Little battler Alfie Smith suffered so much pain he had to be sedated by medics as he recovers from pioneering surgery to help him walk.
The nine-year-old, who has cerebral palsy, has been in hospital after undergoing selective dorsal rhizotomy (SDR) at Leeds General Hospital.
The procedure involved Alfie’s back being cut open so tests could be carried out on the nerve fibres running from the muscles to the spinal cord to find which ones most reduce his mobility, then dividing them to reduce stiffness and spasticity. The operation took between five and six hours.
It has now emerged that Alfie has taken a turn for the worse to such an extent he had to be put to sleep while doctors tried to manage his pain.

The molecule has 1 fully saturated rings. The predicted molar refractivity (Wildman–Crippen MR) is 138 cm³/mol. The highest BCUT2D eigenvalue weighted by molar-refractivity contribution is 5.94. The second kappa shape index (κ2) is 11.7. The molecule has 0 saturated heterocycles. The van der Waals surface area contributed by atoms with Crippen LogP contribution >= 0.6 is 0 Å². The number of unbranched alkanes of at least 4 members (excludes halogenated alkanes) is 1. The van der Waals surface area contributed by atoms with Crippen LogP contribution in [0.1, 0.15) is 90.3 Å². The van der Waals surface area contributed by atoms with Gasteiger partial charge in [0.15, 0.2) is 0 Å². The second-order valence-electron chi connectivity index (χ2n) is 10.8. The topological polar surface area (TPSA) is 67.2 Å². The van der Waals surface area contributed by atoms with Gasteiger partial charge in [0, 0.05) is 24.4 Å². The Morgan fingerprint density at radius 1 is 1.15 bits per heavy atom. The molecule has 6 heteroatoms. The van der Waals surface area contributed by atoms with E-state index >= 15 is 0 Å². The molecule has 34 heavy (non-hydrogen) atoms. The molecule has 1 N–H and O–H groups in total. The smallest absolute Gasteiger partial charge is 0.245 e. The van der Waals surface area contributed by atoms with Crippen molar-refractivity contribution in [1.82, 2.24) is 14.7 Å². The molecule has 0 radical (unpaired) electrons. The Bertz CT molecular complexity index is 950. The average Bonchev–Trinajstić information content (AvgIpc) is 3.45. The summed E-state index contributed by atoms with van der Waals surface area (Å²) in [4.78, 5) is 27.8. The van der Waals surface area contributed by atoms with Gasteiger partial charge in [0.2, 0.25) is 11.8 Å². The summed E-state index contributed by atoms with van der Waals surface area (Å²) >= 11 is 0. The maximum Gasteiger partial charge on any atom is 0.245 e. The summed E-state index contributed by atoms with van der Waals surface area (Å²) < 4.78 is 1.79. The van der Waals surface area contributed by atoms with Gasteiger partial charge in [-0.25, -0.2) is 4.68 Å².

A message posted on the Help Alfie Walk for the First Time facebook page, by Alfie's mum, Annie Stalley, read: "We like to keep things as positive as possible because we all know how much Alfie is a happy boy who smiles but last night was so traumatic for Alfie and myself.
"He has been up and down with pain, last night it took a turn for the worse and no amount of meds would work, in the end the doctors had no choice but to sedate Alfie which instantly knocked him to sleep because of the dosage as they were worried he's damaged his back due to how distressed he became.
"This morning we have to wait for the surgeon and the neuro team to come around and check his back and try and find out what the problem is.
"It's doesn't look like he will be released from hospital and more than likely won't be able to start his first physio session due to last night.
"I just want my baby back to himself. Pain does awful things and last night it wasn't Alfie we were dealing with.
"Please keep him in your thoughts."